In the following sections, we will discuss some of the most important features in ApplicationContext
besides DI.
Internationalization with MessageSource
One area where Spring really excels is in support for internationalization (i18n). Using the MessageSource
interface, your application can access String resources, called messages, stored in a variety of different
languages. For each language you want to support in your application, you maintain a list of messages
that are keyed to correspond to messages in other languages. For instance, if I wanted to display "The
quick brown fox jumped over the lazy dog" in English and in Czech, I would create two messages, both
keyed as msg; the one for English would say "The quick brown fox jumped over the lazy dog," and the one
for Czech would say "Príšerne zlutoucký kun úpel dábelské ódy."
Although you don't need to use ApplicationContext to use MessageSource, the ApplicationContext
interface actually extends MessageSource and provides special support for loading messages and for
making them available in your environment. The automatic loading of messages is available in any
environment, but automatic access is provided only in certain Spring-managed scenarios, such as when
you are using Spring's MVC framework to build a web application. Although any class can implement
ApplicationContextAware and thus access the automatically loaded messages, we suggest a better
solution later in this chapter in the section "Using MessageSource in Stand-Alone Applications."
Before we continue, if you are unfamiliar with i18n support in Java, we suggest that you at least
check out the JavaDocs ( for the Locale
and ResourceBundle classes.
Using ApplicationContext and MessageSource
Aside from ApplicationContext, Spring provides three MessageSource implementations:
ResourceBundleMessageSource, ReloadableResourceBundleMessageSource, and StaticMessageSource.
The StaticMessageSource is not really meant to be used in a production application because you can't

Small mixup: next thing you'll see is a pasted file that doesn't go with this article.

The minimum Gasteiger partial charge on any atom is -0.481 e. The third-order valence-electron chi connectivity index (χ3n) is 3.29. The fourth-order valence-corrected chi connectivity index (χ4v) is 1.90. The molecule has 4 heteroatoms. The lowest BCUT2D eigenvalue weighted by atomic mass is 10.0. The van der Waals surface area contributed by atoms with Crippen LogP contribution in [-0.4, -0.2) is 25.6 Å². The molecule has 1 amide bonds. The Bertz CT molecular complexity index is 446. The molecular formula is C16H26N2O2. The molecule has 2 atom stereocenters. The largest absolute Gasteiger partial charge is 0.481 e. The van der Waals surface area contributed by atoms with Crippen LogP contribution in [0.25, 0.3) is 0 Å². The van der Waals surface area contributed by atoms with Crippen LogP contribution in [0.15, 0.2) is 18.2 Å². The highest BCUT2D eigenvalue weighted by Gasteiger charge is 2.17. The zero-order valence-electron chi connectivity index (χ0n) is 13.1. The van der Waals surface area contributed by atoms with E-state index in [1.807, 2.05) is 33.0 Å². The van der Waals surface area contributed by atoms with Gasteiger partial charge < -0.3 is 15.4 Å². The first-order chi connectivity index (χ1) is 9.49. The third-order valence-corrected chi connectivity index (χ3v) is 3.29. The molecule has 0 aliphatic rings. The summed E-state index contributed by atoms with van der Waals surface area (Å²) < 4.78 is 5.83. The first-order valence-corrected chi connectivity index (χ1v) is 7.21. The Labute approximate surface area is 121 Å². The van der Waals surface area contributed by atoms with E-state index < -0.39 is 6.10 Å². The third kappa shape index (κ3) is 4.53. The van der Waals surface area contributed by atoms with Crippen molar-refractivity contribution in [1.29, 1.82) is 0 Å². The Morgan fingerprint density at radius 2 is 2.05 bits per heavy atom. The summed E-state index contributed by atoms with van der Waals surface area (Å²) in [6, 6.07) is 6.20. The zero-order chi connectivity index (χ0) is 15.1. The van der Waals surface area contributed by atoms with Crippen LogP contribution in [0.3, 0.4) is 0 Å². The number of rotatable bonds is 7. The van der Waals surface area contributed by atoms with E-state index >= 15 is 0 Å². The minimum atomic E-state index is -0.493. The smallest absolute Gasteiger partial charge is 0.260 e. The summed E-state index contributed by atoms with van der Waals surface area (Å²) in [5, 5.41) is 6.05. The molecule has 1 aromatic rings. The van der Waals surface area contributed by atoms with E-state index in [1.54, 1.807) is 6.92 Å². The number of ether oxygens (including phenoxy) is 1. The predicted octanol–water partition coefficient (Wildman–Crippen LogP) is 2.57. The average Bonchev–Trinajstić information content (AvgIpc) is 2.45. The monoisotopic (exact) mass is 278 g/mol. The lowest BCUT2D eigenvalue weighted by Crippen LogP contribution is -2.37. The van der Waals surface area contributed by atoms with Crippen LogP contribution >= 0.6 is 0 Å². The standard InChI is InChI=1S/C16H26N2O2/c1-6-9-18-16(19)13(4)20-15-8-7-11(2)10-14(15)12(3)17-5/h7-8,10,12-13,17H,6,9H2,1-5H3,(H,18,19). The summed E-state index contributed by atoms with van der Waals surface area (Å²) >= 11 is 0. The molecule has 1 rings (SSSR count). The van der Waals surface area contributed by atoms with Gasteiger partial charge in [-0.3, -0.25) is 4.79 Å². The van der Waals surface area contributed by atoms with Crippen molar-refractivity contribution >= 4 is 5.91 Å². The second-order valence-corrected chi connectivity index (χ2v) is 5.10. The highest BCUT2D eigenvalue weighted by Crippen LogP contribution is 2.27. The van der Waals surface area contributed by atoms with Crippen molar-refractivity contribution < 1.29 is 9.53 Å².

configure it externally, and this is generally one of the main requirements when you are adding i18n
capabilities to your application. The ResourceBundleMessageSource loads messages using a Java
ResourceBundle. ReloadableResourceBundleMessageSource is essentially the same, except it supports
scheduled reloading of the underlying source files.
All of the three MessageSource implementations also implement another interface called
HierarchicalMessageSource, which allows for many MessageSource instances to be nested. This is key to
the way ApplicationContext works with MessageSources.
To take advantage of ApplicationContext's support for MessageSource, you must define a bean in
your configuration of type MessageSource and with the name messageSource. ApplicationContext takes
this MessageSource and nests it within itself, allowing you to access the messages using the
ApplicationContext. This can be hard to visualize, so take a look at the following example.
Listing 5-33 shows a simple application that accesses a set of messages for both the English and
Czech locales.
Listing 5-33. Exploring MessageSource Usage
package com.apress.prospring3.ch5.context;
import java.util.Locale;
public class MessageSourceDemo {
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